W ill Be Featured

Party

The dance committee of the Union
has decided to give a dance on the
afternoon of Washington's birthday,
February 22, from 2:30 until 5:30
o'clock. The orchestra will be the best
that Ike Fischer can furnish and
tickets will be sold at the usual price.
This dance will be given in addition
to the regular Saturday night dances,
and will be the first effort of the new
chairman in the way of feature af-
fairs.
Tickets for this week's Saturday
night dance will go on sale at five
o'clock tomorrow afternoon, while
those for the special dance will be
placed on sale at five o'clock Friday,
both sales being subject to the new
rules of the Union dances.
Mr. Wani Talks on "Aux Balkans"
"Aux Balkans" was the subject of
a lecture in French Mr. Harry Wann
delivered yesterday afternoon before
the members of the Cercle Francais in
Tappan hall. The lecture was illus-
trated with stereopticon views, some of
which were made from photographs
taken by Mr. Wann during a two
weeks' trip which he took from Con-
stantinople to Venice in the summ er
of 1910.

Harry G. Gault, '17L, president of
the Michigan Union, yesterday an-
nounced the appointment of the follow-
ing committee to sell tickets for the
A.'imenian concert which is to be given
Friday evening: F. M. Adams, '17,
W.,R. Atlas, '18, C. F. Boqs, '18, T. S.
Cox, '17, D. E. Gardner, '17E, H. L.
Humphreys, '16, N. N. Ibsen, '18E,
J. F. Jordan, '16, A. T. Lehman, '17,
G. C .Mack, '18, W. Peddicord, '16L,
S. Pratt, '18E, N. F. Smallpage, '18, J.
Schermerhorn, '18, H. B. Sturtevant,
'17, H. R. Wasson, '18, and E. L. Zeig-
ler, '18.
The ticket sale at Wahr's was opened
yesterday and many tickets were dis-
posed of. The sale will be carried on
at Wahr's for the remaining three days
from 3:00 to 6:00 o'clock, and at the
Y. M. C. A. all afternoon.
Prof. Krikor Aiqouni, of Syracuse,
the violinist who has been secured for
the concert, is a native Armenian
whose work has been divided between
composition and concert work. Just
before the present war broke out he
had undertaken extensive work in
the arrangement of Armenian folk
songs to introduce Armenian music
into the musical world. Two of these
arrangements will be rendered by Miss
Rose Hagopian, soprano, Friday even-
ing.
Professor Aiquoni will play two of
his own compositions which demon-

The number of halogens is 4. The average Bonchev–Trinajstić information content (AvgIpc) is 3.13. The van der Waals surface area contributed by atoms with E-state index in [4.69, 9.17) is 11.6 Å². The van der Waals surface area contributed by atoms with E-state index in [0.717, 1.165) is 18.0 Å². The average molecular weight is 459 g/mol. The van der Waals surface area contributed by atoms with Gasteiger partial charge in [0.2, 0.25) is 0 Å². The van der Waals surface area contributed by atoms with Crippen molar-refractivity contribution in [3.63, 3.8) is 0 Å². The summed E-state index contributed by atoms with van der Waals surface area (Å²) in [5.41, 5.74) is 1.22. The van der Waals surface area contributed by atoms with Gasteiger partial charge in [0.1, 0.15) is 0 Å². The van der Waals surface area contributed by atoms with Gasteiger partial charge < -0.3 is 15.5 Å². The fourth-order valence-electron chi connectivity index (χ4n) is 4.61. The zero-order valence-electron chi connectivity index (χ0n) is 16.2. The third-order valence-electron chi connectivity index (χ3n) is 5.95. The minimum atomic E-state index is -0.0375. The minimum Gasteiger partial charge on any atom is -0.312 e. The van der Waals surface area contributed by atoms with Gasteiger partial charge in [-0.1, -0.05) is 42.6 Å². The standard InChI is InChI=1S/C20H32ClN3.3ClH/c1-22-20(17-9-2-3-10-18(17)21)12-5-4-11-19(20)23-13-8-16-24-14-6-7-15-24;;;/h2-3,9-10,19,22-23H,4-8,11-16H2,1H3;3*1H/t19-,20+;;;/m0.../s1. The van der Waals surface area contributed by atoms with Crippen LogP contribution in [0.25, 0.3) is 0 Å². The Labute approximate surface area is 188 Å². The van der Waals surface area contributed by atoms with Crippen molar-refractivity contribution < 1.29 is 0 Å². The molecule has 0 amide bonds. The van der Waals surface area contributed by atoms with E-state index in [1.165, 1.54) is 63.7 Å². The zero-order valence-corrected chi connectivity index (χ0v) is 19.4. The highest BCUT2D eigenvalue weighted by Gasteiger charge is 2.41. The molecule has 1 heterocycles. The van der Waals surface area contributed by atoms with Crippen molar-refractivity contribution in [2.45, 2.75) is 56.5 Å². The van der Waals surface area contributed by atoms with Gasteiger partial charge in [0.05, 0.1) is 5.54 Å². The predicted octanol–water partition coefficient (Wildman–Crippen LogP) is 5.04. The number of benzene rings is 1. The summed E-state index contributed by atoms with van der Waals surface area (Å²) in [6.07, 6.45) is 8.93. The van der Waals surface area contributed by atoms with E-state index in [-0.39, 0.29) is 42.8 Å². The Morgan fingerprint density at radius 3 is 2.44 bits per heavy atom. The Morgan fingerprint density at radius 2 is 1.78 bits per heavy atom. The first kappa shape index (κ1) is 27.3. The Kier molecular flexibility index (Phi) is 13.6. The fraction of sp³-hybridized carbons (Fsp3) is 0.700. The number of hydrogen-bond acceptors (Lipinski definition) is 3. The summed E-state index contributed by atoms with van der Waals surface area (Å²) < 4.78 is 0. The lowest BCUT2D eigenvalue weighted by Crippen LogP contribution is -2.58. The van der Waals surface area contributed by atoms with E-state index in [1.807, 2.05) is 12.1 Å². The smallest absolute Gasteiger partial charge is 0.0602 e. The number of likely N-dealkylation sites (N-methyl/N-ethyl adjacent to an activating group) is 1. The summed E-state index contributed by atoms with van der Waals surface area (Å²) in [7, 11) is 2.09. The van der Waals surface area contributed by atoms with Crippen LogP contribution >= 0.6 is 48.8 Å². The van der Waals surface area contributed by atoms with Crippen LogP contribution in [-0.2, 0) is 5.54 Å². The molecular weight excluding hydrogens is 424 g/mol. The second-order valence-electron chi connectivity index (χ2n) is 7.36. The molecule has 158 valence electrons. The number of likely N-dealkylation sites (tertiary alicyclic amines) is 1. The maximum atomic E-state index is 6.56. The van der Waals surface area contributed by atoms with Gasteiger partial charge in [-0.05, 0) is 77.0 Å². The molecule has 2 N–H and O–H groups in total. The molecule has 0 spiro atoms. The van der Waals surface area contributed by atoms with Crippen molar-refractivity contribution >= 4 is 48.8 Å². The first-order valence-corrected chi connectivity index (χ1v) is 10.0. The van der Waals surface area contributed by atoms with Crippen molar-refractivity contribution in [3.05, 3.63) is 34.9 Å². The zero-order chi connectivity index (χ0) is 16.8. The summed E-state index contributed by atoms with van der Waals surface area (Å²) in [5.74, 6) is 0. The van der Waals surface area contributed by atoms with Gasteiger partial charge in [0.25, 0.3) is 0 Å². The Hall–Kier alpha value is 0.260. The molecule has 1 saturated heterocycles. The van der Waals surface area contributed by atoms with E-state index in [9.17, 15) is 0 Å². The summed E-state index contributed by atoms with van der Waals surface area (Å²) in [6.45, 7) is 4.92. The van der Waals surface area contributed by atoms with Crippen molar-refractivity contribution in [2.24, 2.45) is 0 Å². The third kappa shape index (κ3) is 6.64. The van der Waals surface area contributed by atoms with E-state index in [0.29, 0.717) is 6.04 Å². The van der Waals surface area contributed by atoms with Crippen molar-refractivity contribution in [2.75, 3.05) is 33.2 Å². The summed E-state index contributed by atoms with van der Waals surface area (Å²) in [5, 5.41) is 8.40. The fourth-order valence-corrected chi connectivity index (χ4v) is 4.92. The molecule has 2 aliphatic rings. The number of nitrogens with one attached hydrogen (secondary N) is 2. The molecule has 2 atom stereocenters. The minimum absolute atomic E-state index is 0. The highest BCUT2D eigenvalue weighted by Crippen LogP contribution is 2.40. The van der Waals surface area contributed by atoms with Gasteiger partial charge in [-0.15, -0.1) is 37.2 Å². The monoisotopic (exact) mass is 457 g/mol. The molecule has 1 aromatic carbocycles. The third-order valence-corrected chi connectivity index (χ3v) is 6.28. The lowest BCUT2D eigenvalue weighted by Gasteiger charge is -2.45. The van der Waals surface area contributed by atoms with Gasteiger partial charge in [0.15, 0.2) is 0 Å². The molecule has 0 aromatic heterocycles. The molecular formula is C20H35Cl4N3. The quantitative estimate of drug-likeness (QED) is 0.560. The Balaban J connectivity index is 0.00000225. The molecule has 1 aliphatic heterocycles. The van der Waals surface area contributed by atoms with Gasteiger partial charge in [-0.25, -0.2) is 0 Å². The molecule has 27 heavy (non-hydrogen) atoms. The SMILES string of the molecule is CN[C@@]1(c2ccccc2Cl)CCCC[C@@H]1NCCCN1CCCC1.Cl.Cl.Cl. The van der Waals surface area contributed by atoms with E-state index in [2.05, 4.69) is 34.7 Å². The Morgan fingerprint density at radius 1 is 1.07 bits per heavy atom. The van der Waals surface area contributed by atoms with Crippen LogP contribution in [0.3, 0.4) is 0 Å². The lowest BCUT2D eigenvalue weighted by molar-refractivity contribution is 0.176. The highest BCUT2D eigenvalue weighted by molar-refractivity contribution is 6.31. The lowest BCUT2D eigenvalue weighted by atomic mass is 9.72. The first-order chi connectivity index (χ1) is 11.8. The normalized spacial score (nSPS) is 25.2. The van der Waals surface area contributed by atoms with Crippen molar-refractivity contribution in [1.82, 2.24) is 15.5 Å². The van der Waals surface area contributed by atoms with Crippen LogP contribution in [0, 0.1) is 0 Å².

strate the result of oriental emotions
and occidental technique. His beau-
tiful choral fugus, "O Lord Our God,
(Continned on Page Six)

Score of Miners
Are Suffocated
Fire Breaks Out ini Montana Mine;
Cause of Disaster Ulnknown
by Company
Butte, Mont., Feb. 15.--At least 21
men were killed by suffocation by
fire which broke out on the 1200-foot
level of the Pennsylvania mine, one of
the Anaconda properties, last night.
About 220 men were in the mine at
the time, but all others got out safely,
although several were overcome by gas.
The cause of the fire has not been
ascertained, but officers of the com-
pany deny that the fire burned in
through to the Pennsylvana from some
outbreak of fire from adjoining prop-
erties.
NE YORK ALUMNI AID
MICHI6ANUNION FUND
Assembly of 223 Graduates Gather in
Unique Meeting at Annual
Banquet Feb. 4
* * * * * * * * * * * * *
* *
* "Just a TOUCH of Sentiment" *
* I......... ............ *
* being of sound mind and real- *
* izing all I owe to my university, *
* add to my pledge already made *
* the sum of $......for the Mich- *
* igan Union. If I have not al- *
* ready blessed myself with giving *
* I subscribe .... dollars worth of *
loyalty, happiness and brother- *
* ly spirit. *
* *
* * * * * * *'* * * * * *
To the solemn music of an organ,°
envelopes upon which the above was
printed were passed out to the 223
Michigan alumni assembled in New
York at the annual meeting of the
New York University of Michigan club
on February 4.
The procedure was the culmination
of one of the most unique gatherings
of Michigan alumni ever assembled.
The banquet hall, in the center of
which was hung a huge painting of
the proposed new Union building, was
decorated to suit the occasion.
Between courses there were thrown
(Continued on Piage Six)
WHAI'S GOING ON ~
Weather for Ann Arbor and vicinity
- Cloudy and warmer; southerly
winds.
TODAY
3:00 o'clock-Mr. Makielski lectures
on art. Alumni Memorial hall.
8:00 o'clock-Saginaw club smoker,
Michigan Union.
1x:00 o'clock-Tau Beta Pi dinner,
Michigan Union.